She bit the inside of her cheek, trying to process his reassurance and his warning. She 

weighed the one against the other.

He gave her hand another gentle squeeze and stood. “I’m sorry, I have to get back. Can I 

walk with you partway?”

As much as she wanted to say yes, strolling around Haven with a Talan seemed like a bad 

idea just now. She watched his irises pulse jewel tones. “We probably shouldn’t,” she said. “You 

go ahead. I’ll wait here a few minutes.”

He reached out and pulled her up into his arms, and suddenly her nose was filled with his 

faintly citrus scent. “It’s going to be okay,” he repeated, his mouth just above the tip of her ear. 

A delicious tremble spilled down her spine.

He released her and turned, walked a few swift steps, and then stopped. “Helia, do you 

happen to know who your father is? Or was?”

She tilted her head, trying to mentally shift gears, still feeling the heat of his breath 

tickling her ear. “My father . . . ?” She shook her head. “Mom would never tell me. She said he 

died before I was born, that he wasn’t significant in her life, and that it didn’t matter anymore. I 

assumed he was another scientist—maybe somebody she worked with.”

“Are you acquainted with any of the Light Followers?”

Helia pulled her chin back in surprise. “That’s an even weirder question than the first 

one.” She waited a second for explanation, but Kalo remained silent. “All I know is that The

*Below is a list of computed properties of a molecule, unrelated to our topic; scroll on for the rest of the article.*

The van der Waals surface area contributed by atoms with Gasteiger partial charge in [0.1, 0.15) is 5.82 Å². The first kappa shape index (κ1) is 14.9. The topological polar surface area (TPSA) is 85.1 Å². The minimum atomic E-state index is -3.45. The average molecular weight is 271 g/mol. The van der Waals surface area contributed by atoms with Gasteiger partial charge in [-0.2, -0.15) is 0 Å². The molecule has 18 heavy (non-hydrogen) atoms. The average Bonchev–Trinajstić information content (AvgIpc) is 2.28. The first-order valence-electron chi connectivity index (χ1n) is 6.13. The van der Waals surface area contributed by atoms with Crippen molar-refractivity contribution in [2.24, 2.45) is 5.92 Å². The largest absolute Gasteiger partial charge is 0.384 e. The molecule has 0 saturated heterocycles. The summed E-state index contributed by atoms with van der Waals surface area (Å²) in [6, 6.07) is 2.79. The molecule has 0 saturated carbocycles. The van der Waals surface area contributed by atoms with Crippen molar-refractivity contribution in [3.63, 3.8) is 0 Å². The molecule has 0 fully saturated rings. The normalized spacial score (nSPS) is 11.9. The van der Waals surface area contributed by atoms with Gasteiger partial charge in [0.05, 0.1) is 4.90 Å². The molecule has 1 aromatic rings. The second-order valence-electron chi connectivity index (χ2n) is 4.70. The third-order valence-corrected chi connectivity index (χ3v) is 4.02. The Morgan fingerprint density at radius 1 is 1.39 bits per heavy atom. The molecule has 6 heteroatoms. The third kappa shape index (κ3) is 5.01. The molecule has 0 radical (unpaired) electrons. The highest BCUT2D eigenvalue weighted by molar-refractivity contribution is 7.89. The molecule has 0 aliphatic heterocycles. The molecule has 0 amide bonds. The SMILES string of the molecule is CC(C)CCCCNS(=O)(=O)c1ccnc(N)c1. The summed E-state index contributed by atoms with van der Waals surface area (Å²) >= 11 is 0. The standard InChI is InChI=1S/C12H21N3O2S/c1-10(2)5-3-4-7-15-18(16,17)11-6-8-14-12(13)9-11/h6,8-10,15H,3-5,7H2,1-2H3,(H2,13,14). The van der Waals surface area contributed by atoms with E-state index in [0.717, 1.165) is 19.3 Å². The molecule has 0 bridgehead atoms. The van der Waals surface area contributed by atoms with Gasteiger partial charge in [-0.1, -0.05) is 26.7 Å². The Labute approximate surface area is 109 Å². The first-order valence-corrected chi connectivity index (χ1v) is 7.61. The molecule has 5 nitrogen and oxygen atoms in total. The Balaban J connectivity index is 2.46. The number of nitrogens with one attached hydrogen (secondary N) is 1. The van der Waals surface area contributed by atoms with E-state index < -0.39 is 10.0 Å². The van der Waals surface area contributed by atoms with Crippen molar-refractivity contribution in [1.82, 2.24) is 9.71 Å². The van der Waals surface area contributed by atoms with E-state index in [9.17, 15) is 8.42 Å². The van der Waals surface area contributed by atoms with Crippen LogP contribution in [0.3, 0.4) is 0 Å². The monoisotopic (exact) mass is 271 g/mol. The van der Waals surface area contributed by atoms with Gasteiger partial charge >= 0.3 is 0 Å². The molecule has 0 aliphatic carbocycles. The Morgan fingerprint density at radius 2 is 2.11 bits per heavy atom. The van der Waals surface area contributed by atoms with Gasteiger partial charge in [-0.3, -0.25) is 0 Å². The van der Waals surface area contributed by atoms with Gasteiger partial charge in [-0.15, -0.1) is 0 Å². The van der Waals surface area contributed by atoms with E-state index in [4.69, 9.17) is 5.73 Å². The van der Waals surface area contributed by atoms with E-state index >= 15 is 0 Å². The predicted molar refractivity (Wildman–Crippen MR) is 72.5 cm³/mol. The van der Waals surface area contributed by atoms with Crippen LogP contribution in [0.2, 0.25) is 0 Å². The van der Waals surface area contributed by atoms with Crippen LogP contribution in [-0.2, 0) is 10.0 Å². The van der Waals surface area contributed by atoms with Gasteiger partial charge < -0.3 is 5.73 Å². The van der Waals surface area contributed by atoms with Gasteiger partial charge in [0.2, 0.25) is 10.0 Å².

Followers of the Light are some kind of cult—a bunch of anti-technology separatists holed up in 

that old fortress in the desert a few kilometers down the road. Not really my kind of people.”

His eyebrows twitched, and his irises shifted to an intense emerald green. He stood 

perfectly still for a long moment.

“You need to get ready for some big changes,” he said finally. He gave her one last 

glance and turned to go.

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  1. Thanks for the discovery , I didn't know about this one. I'm quite difficult with Sci-fi, not my fave genre but maybe one day.

    1. Hey Melliane, yes sci fi can be a hit in miss with me as well. I've seen quite a few releasing this year I will be adding to my TBR. Thanks for visiting! :)

  2. Thanks for hosting today, Pandora! :)

    1. Always a pleasure to join Xpresso! :)

  3. I haven't actually heard of this one, but it sounds like an exciting book since it's sci fi xD <3 Benish | Feminist Reflections